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Scams that promise free solar panels can cost consumers a lot of money

Homeowners should do research before investing in solar panels

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Photo (c) Diyana Dimitrova - Getty Images
Consumer authorities and law enforcement agencies across the country are warning consumers of a new scam that promises homeowners free solar panels. While installing solar panels typically comes with the benefit of boosting tax credits, any company that promises free – or very low cost – solar panels is likely part of a larger scam

Reports of this scam have come through in several ways. Some homeowners have reported a door-to-door salesman ringing their doorbell, while others have received calls, emails, or texts, all with the promise of installing solar panels for free or at a very low cost. After the initial point of contact, the salesperson will stress the urgency of getting the solar panels installed as quickly as possible so you don’t miss out on the deal. 

Some scammers have asked their targets to pay them before the project starts, noting that all of the funds lent out will be reimbursed by the end of the installation by a government organization – one that doesn’t exist.

Other scammers will ask homeowners to send over all of their personal information – bank accounts, Social Security numbers, etc – to get a preapproval before the project starts. They can then use that information for other scams, which puts consumers in hot water. 

In either scenario, this is dangerous for homeowners. For those who pay the scammers upfront, it can be difficult – or impossible – to get that money back. While those who provide the scammers with all of their personal information could be on the hook for future scams or identity theft.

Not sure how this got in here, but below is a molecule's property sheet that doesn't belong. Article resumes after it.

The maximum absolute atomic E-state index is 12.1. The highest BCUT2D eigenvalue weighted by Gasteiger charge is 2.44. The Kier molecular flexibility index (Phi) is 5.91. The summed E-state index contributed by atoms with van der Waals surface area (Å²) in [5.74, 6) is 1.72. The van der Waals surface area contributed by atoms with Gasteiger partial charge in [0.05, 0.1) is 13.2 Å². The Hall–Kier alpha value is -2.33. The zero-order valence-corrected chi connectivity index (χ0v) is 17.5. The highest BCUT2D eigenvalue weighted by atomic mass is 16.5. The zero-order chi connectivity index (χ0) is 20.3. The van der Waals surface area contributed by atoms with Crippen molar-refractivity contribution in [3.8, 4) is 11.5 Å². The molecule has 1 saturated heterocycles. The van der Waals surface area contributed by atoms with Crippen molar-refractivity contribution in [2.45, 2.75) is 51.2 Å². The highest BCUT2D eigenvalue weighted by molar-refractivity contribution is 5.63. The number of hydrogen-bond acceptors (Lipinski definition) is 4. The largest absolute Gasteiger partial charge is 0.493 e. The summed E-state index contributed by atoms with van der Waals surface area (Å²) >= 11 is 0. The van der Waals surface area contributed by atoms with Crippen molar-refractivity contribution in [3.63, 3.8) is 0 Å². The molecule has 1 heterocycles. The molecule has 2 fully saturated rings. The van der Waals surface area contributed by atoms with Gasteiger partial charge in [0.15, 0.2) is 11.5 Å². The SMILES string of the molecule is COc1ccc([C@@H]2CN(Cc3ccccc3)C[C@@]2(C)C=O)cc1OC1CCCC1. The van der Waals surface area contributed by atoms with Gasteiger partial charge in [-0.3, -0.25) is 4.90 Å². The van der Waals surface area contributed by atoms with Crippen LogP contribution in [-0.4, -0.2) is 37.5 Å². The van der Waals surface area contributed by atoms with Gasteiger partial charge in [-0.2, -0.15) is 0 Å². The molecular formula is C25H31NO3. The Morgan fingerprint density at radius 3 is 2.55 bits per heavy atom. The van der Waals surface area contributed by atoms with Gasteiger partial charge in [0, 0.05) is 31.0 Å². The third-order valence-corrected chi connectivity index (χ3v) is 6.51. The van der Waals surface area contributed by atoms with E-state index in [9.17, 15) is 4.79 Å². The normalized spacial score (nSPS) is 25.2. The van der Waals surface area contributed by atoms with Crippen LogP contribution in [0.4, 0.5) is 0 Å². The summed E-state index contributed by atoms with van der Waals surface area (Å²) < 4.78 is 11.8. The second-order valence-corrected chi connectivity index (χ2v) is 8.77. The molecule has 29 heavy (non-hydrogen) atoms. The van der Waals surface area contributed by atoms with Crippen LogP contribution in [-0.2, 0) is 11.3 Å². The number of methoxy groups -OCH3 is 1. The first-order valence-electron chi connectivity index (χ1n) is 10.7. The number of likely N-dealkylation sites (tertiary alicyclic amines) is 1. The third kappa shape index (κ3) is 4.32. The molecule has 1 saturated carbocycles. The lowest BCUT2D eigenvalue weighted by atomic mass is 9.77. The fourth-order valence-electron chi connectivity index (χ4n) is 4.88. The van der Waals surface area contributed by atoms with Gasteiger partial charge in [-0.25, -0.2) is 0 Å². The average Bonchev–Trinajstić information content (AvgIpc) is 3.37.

Research is key

The biggest takeaway from reports of this solar panel scam is that homeowners need to do a great deal of research when even considering installing solar panels. Look into companies in your local area, read the reviews, and make decisions based on that research – not prompts from salespeople or potentially dangerous phone calls or emails. 

It’s also important that homeowners get multiple quotes when thinking about solar panels for their homes. The first company you call may not always be the best.

To avoid getting scammed, to learn more about what solar panels cost in your particular area, and to ensure that you’re getting the best deal possible, call a few different companies for prices. 

The ConsumerAffairs Research Team has done a lot of the work for you, identifying some of the best solar companies, based on consumer reviews.

Experts also urge consumers not to be intimidated by scare tactics typically employed by salespeople. Oftentimes with scams, the scammer will try to bully their victims into doing something immediately by promoting scarcity or the imminent end of a deal.

When it comes to big decisions for your home, rushing into them can backfire – especially where scammers are concerned. 

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